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Be a Certified Crime Scene Technician: Develop an Interesting Specialty

written by: davidmakofsky•edited by: Heather Marie Kosur•updated: 6/29/2011

A specialty in crime scene investigation has appeal to professionals with a wide variety of backgrounds. People with an interest in law enforcement, private investigation, insurance investigation, and criminal justice can all find a rewarding experience in crime scene investigation.

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    Who would be interested in this specialty?

    A wide variety of professionals are attracted to crime scene investigation. The network for crime scene investigators lists the following organizations:

    • The Southern California Association of Fingerprint Officers
    • The International Crime Scene Investigators Association (ICSIA)
    • Association for Crime Scene Reconstruction (ACSR)
    • Firearm and Toolmark Examiners (AFTE)
    • International Association of Arson Investigators (IAAI)

    In other words, this profession is central to law enforcement, private investigation, security operations, and criminal law.

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    What is a crime scene technician (CST)?

    A crime scene technician (CST) is someone trained to observe details at the scene and relate them to the crime. Also, a CST is trained to visually identify and describe persons, vehicles, and locations and to provide expert testimony about evidence in criminal court cases. Also included in the specialty are those who oversee investigations of homicides, sexual assaults, robberies, home invasions, and burglaries. A also CST secures crime scenes. Additionally a CST gathers, processes, photographs, and preserves evidence in support of law enforcement and prepares written reports detailing the crime scene.

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    Where can a certificatebe obtained?

    Many colleges and universities are now offering online training in a variety of programs. Some examples include:

    • Crime Scene Technician, Kaplan University
    • Crime Scene Evidence, Rasmussen College
    • Criminal Investigations, Everest University Online
    • Criminal Investigations, Everest College, Phoenix Online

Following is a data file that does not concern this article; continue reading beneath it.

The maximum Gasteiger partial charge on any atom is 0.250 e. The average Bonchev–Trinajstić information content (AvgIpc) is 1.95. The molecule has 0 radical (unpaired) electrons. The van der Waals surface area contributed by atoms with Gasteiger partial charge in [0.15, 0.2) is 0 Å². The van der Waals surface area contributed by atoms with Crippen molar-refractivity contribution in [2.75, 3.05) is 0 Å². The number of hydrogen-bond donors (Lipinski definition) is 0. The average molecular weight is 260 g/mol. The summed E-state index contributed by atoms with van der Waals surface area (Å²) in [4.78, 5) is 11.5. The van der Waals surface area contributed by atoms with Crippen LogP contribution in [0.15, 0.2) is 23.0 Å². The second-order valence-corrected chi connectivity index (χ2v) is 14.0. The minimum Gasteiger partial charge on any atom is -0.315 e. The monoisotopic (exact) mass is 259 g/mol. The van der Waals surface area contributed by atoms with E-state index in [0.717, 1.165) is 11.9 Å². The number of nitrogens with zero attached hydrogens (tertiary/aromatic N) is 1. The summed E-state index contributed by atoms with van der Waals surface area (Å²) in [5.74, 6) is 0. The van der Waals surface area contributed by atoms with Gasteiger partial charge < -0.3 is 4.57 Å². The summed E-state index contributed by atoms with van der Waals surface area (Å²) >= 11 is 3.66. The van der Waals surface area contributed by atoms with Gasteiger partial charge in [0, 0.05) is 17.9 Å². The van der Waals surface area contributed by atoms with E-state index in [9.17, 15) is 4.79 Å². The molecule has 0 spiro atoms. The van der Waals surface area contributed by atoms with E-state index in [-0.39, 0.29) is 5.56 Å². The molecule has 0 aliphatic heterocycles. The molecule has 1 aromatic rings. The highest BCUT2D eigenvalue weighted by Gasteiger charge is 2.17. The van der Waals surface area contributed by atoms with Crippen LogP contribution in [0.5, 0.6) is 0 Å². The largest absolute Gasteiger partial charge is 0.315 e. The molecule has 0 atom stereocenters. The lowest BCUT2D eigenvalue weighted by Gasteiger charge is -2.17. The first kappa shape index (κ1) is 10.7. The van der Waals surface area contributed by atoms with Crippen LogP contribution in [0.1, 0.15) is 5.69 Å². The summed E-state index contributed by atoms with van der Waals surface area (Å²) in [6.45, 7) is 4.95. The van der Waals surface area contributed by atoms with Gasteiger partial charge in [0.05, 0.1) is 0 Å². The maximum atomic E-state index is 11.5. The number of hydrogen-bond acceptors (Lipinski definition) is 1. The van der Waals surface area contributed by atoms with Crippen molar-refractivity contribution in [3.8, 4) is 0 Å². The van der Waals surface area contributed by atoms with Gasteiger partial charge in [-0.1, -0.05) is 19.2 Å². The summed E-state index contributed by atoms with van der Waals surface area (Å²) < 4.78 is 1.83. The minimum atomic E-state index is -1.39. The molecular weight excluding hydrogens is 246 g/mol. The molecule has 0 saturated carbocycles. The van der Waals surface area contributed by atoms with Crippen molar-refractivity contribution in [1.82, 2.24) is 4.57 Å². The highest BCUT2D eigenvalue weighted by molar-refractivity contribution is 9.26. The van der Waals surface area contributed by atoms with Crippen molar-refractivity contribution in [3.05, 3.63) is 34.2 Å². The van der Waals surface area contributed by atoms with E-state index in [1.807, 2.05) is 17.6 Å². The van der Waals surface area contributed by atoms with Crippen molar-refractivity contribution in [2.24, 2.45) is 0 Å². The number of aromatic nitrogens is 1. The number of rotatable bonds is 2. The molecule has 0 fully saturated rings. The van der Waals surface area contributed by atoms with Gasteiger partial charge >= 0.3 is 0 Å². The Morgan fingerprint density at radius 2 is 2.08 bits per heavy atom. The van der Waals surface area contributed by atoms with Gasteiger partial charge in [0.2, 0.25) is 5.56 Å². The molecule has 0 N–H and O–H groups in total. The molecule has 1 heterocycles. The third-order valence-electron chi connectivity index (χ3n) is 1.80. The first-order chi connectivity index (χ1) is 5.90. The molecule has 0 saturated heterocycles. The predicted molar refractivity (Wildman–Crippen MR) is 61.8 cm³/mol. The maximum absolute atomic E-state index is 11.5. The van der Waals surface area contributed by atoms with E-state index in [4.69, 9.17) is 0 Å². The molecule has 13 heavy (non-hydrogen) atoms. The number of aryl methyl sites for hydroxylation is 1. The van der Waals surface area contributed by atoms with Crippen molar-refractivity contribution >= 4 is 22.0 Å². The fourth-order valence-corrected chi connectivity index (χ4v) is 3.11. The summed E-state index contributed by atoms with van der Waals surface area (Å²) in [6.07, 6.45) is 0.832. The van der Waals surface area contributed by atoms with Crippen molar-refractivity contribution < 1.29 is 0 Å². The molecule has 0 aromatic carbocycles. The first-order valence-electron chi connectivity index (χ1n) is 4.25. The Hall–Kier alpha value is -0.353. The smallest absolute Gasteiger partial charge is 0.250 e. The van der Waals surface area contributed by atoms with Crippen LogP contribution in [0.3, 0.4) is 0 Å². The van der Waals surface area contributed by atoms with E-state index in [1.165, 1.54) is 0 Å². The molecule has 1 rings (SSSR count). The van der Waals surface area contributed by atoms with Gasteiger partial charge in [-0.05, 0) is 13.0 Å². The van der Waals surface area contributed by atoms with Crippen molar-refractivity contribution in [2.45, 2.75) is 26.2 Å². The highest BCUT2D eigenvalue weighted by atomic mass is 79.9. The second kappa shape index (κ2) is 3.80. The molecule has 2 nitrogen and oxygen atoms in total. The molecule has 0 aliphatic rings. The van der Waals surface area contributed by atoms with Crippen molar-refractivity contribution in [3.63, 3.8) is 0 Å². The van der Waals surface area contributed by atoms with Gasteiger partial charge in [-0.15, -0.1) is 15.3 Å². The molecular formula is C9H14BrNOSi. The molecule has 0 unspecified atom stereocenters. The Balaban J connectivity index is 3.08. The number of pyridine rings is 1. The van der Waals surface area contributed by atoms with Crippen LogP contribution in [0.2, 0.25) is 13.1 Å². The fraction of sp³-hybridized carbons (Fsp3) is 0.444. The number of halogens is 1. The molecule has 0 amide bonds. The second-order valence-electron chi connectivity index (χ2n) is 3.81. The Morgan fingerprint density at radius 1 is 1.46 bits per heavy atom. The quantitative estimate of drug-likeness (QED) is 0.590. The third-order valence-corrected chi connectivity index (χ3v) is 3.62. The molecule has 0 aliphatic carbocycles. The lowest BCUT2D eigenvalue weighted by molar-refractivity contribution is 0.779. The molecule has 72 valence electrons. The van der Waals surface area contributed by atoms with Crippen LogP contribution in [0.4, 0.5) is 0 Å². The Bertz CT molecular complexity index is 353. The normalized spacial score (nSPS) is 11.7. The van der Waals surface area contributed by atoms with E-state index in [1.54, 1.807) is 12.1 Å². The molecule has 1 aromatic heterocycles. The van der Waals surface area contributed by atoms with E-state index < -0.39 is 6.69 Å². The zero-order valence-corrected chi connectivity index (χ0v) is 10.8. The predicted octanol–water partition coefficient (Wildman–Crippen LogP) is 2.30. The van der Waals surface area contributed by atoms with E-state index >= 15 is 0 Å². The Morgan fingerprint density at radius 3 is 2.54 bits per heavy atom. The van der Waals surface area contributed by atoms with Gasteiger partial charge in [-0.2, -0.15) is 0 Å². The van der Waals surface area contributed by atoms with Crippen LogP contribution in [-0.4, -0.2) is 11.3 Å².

• Criminal Justice/Crime Scene Investigation, Kaplan University
    • Criminal Justice/Forensic Science, American InterContinental University Online
    • Criminal Justice/Certificate in Crime Scene Investigation, Colorado Technical University
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    What courses and skills are involved?

    Typically there is training in the collection and preservation of material evidence found at the crime scene. Other courses involve training to measure, record, and analyze chemical substances, tissue samples, physical materials, and ballistics evidence using advanced equipment. Courses also include the analysis of laboratory findings and results to classify evidence collected at the crime. Training is provided to allow the student to confer with experts in fingerprinting, ballistics, documents, handwriting, electronics, medicine, chemistry, or metallurgy.

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    Why obtain a certificate online?

    Often those interested in this specialty are working professionals in a related field. Crime scene investigation is also a field in itself with attractive possibilies for advancement. Some students may want to increase their skills in criminal justice or forensic science with a convenient online certificate.

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    Compensation for the Field

    The Bureau of Labor Statistics in its May 2008 bulletin reports that the average annual wage in the field of forensic science technicians was $52,960 and that employment in the field was expected to grow by twelve percent during the 2006-2016 decade. This was for the field of technical work 19-4092.The field of forensics is a technical field associated with legal issues in general and criminal justice issues in specific. It attracts those with a wide variety of education and skills. Compensation and job growth depends a great deal on the skills you bring to the field and acquire while working.

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    Sources and Notes

    For salary and employment, consult the Bureau of Labor Statistics, Occupational Employment and Wages, May 2008 for 19-4092 Forensic Science Technicians.

    For professional information about the field, you can also consult the Crime Science Investigator's Network at

    An important note on getting a certificate: The schools listed as offering certificates were drawn from the crime scene investigators network. This does not necessarily mean that the schools have the regional or national certification that would be appropriate for you. It would be wise to consult the Bright Hub articles listed below before committing yourself to any one school or specialty program.